I am reading Huber's Robust Statistics (2nd). On page 2 and 3 he gave an example. The basic facts are summarized here. Let $(X_n)$ be a sequence of random variables and define two measures of spread as follows.

  1. Mean Absolute Deviation: $d_n := \frac{1}{n}\sum|x_i-\bar x|$.
  2. Standard Deviation: $s_n := \sqrt{\frac{1}{n}\sum (x_i-\bar x)^2}$.

Then he mentioned that Fisher claimed that for identically distributed normal observations $s_n$ is about 12% more efficient than $d_n$. In addition, $s_n$ converges to $\sigma$ while $d_n$ converges to $\sigma\sqrt{2/\pi}\doteq 0.8\sigma$. I have several questions about these statements.

  1. How to prove that $s_n$ is 12% more efficient, please? As least where to find the proof, please?
  2. How to prove that $d_n$ converges to $\sigma\sqrt{2/\pi}\doteq 0.8\sigma$, please? Again at least where to find the proof, please?
  3. I did some simulation to test all the above statements. Here are the codes and outcome.
n <- 10000 # number of samples
x <- array(list(), n)


for(i in 1:n){
  x[[i]] <- rnorm(10000) # the 10000 here is the size of each sample

dn <- rep(0, n) # mad
sn <- rep(0, n) # sd

for(i in 1:1000){
  dn[i] <- mean(abs(x[[i]]-mean(x[[i]]))) # mad
  sn[i] <- sqrt(var(x[[i]])*999/1000) # sd

mean(dn) # **0.07979068 check out**
mean(sn) # **0.09995901 check out**

var(dn)/var(sn) # **0.6371817**

As the above simulation shows, the 12% efficiency of $s_n$ does not check out. Why is this the case, please? Did I make errors in my simulation, please? Thank you!

  • 1
    $\begingroup$ You have for(i in 1:1000) but it should be for(i in 1:n) when you are calculating $d_n$ and $s_n$!!! Note that mean(dn) and mean(sn) are off by a factor of 10! $\endgroup$
    – guy
    Aug 16, 2014 at 18:06
  • 1
    $\begingroup$ Also note that, for comparison purposes, var(dn) should be replaced by pi / 2 * var(dn) since $\sqrt{\pi / 2} d_n$ is your consistent estimator of $\sigma$. $\endgroup$
    – guy
    Aug 16, 2014 at 18:15

1 Answer 1


Let $X$ be a $N(\mu, \sigma^2)$ random variable, and we have a size-$n$ sample of i.i.d. realizations from it. Then for the random variable

$$\tilde X_i= X_i - \bar X_n = \left(1-\frac 1n\right)X_i - \frac1n\sum_{j\neq i}X_j$$

we have that it is also normal, and that

$$E(\tilde X_i) = \frac {n-1}n\mu - \frac {n-1}n\mu =0,\;\; \\ \operatorname{Var}(\tilde X_i) \equiv \sigma^2_c= \left(\frac {n-1}{n}\right)^2 \sigma^2 + \frac {n-1}{n^2}\sigma^2 = \frac {n(n-1)}{n^2}\sigma^2$$

Then the variable $|\tilde X_i|$ is a half-normal distribution with

$$E\left(|\tilde X_i|\right) = \sigma_c\sqrt {\frac 2{\pi}} = \sigma\frac {n(n-1)}{n^2}\sqrt {\frac 2{\pi}} \\ \operatorname{Var}(|\tilde X_i|) = \sigma^2_c\left(1-\frac 2{\pi}\right) = \sigma^2\frac {n(n-1)}{n^2}\left(1-\frac 2{\pi}\right)$$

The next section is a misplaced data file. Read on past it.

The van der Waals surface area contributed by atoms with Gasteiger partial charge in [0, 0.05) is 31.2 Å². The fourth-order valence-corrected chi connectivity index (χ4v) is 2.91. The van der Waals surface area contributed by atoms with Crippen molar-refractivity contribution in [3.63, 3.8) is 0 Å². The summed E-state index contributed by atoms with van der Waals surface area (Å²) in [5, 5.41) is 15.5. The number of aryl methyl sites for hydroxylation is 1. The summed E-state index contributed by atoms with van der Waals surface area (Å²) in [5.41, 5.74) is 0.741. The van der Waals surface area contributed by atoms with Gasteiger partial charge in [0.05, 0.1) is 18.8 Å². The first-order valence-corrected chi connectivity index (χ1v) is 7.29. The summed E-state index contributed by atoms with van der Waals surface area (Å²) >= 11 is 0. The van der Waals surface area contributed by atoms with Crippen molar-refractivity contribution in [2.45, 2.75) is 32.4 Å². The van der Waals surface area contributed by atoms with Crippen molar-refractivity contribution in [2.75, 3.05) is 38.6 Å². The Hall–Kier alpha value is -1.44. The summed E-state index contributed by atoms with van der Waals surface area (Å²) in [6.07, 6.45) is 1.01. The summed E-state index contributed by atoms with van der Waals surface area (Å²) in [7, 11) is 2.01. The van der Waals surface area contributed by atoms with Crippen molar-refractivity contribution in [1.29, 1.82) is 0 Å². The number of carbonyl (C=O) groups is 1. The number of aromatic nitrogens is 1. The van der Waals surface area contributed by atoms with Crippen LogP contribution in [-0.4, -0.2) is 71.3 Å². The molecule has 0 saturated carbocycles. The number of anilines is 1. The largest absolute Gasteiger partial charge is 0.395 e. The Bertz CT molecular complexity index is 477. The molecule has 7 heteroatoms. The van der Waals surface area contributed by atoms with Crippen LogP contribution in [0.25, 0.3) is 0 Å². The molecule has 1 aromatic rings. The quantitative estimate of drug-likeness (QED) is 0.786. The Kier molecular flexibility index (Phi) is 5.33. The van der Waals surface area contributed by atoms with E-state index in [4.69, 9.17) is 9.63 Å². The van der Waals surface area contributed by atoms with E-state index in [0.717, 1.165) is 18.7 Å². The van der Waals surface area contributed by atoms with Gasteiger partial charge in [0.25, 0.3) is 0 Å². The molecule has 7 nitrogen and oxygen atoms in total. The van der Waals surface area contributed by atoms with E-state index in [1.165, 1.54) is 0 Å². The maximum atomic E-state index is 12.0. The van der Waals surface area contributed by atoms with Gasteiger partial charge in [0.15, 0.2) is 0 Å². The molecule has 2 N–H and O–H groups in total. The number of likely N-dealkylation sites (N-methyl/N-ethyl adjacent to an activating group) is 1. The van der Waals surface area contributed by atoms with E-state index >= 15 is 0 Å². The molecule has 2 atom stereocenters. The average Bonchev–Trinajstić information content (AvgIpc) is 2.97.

Therefore the quantity

$$d_n = \frac{1}{n}\sum_{i=1}^n|X_i-\bar X_n| = \frac{1}{n}\sum_{i=1}^n|\tilde X_i| \xrightarrow{p}\frac{1}{n}\sum_{i=1}^nE|\tilde X_i| =\sigma\sqrt {\frac 2{\pi}}$$

by the Weak Law of Large Numbers, and since the term $\frac {n(n-1)}{n^2}$ tends to unity as $n$ tends to infinity. Note that the $|\tilde X_i|$ variables are not independent, but Markov's LLN covers also dependent random variables as long as they are "asymptotically uncorrelated" meaning that the Variance of $d_n$ should go to zero asymptotically. And it does -intuitively and informally, as $n$ increases the source of dependence, $\bar X_n$, becomes more and more "independent" of its components as it converges to the constant $\mu$, and the correlation between the $|\tilde X_i|$'s vanishes.
Note also that the above result does not mean that $d_n$ is inconsistent -because $d_n$ does not attempt to measure the standard deviation in the first place.

As for the matter of relative asymptotic efficiency, in the reference you mention, and in page 3, there exists equation $(1.5)$, which shows you how to calculate this relative efficiency measure (setting the $\varepsilon$ equal to zero, since you do not have a contaminated sample). You have written the variances upside-down in the quotient, and more over, not only the variances take part in this measure.

  • $\begingroup$ Thank you for these detailed discussion. In addition, could you show me how to get the formula $(1.5)$ please? Especially the second equality. $\endgroup$
    – LaTeXFan
    Aug 17, 2014 at 1:04
  • $\begingroup$ Set $\varepsilon =0$ in the rightmost expression to find its numerical value. To verify it, (I don't really understand why Huber does not use simply the ratio of variances): The variance of $d_n$, I have already provided. For the variance of $s_n$, in the post stats.stackexchange.com/questions/105337/…, you will find the asymptotic variance of the sample variance. Then a) check the wikipedia page to find to what $\mu_4$ is equal to when the distribution is normal, and b) apply the Delta method to find the AsVar for $s_n$. $\endgroup$ Aug 17, 2014 at 1:23
  • $\begingroup$ Thanks again. About the definition of ARE in Huber's book. I suppose that the two expectations will cancel with each other in the limit since both are supposed to be consistent. Right? And this is also a bit confusing because in his definition $d_n$ is not consistent. $\endgroup$
    – LaTeXFan
    Aug 17, 2014 at 8:08

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